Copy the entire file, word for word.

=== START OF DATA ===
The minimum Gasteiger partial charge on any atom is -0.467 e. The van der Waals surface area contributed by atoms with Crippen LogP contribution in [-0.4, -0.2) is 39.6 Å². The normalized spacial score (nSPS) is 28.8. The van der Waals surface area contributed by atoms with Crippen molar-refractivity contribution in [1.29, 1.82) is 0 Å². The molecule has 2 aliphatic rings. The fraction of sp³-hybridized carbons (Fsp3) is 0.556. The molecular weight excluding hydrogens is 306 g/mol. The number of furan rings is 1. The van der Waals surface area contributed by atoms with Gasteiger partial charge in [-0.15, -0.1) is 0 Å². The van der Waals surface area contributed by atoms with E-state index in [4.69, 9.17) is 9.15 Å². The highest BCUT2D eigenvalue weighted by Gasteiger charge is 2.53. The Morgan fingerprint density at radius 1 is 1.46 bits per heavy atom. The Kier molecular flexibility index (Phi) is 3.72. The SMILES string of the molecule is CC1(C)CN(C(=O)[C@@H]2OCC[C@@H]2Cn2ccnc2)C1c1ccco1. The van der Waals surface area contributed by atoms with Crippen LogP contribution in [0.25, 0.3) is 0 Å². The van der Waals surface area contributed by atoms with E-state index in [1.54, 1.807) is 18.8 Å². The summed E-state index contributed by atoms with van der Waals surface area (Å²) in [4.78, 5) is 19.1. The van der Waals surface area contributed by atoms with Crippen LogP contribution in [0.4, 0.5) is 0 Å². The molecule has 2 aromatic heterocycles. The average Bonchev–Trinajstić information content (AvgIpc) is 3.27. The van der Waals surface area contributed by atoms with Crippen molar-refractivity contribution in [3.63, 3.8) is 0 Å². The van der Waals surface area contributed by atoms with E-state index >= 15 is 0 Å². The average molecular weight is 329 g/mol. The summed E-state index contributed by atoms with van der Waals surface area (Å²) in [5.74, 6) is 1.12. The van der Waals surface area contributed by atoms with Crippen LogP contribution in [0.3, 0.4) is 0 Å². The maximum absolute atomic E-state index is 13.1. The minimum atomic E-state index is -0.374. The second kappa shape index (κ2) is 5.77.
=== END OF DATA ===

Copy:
The minimum Gasteiger partial charge on any atom is -0.467 e. The van der Waals surface area contributed by atoms with Crippen LogP contribution in [-0.4, -0.2) is 39.6 Å². The normalized spacial score (nSPS) is 28.8. The van der Waals surface area contributed by atoms with Crippen molar-refractivity contribution in [1.29, 1.82) is 0 Å². The molecule has 2 aliphatic rings. The fraction of sp³-hybridized carbons (Fsp3) is 0.556. The molecular weight excluding hydrogens is 306 g/mol. The number of furan rings is 1. The van der Waals surface area contributed by atoms with Gasteiger partial charge in [-0.15, -0.1) is 0 Å². The van der Waals surface area contributed by atoms with E-state index in [4.69, 9.17) is 9.15 Å². The highest BCUT2D eigenvalue weighted by Gasteiger charge is 2.53. The Morgan fingerprint density at radius 1 is 1.46 bits per heavy atom. The Kier molecular flexibility index (Phi) is 3.72. The SMILES string of the molecule is CC1(C)CN(C(=O)[C@@H]2OCC[C@@H]2Cn2ccnc2)C1c1ccco1. The van der Waals surface area contributed by atoms with Crippen LogP contribution in [0.25, 0.3) is 0 Å². The van der Waals surface area contributed by atoms with E-state index in [1.54, 1.807) is 18.8 Å². The summed E-state index contributed by atoms with van der Waals surface area (Å²) in [4.78, 5) is 19.1. The van der Waals surface area contributed by atoms with Crippen LogP contribution in [0.4, 0.5) is 0 Å². The molecule has 2 aromatic heterocycles. The average Bonchev–Trinajstić information content (AvgIpc) is 3.27. The van der Waals surface area contributed by atoms with Crippen molar-refractivity contribution in [3.63, 3.8) is 0 Å². The van der Waals surface area contributed by atoms with E-state index >= 15 is 0 Å². The average molecular weight is 329 g/mol. The summed E-state index contributed by atoms with van der Waals surface area (Å²) in [5.74, 6) is 1.12. The van der Waals surface area contributed by atoms with Crippen LogP contribution in [0.3, 0.4) is 0 Å². The maximum absolute atomic E-state index is 13.1. The minimum atomic E-state index is -0.374. The second kappa shape index (κ2) is 5.77.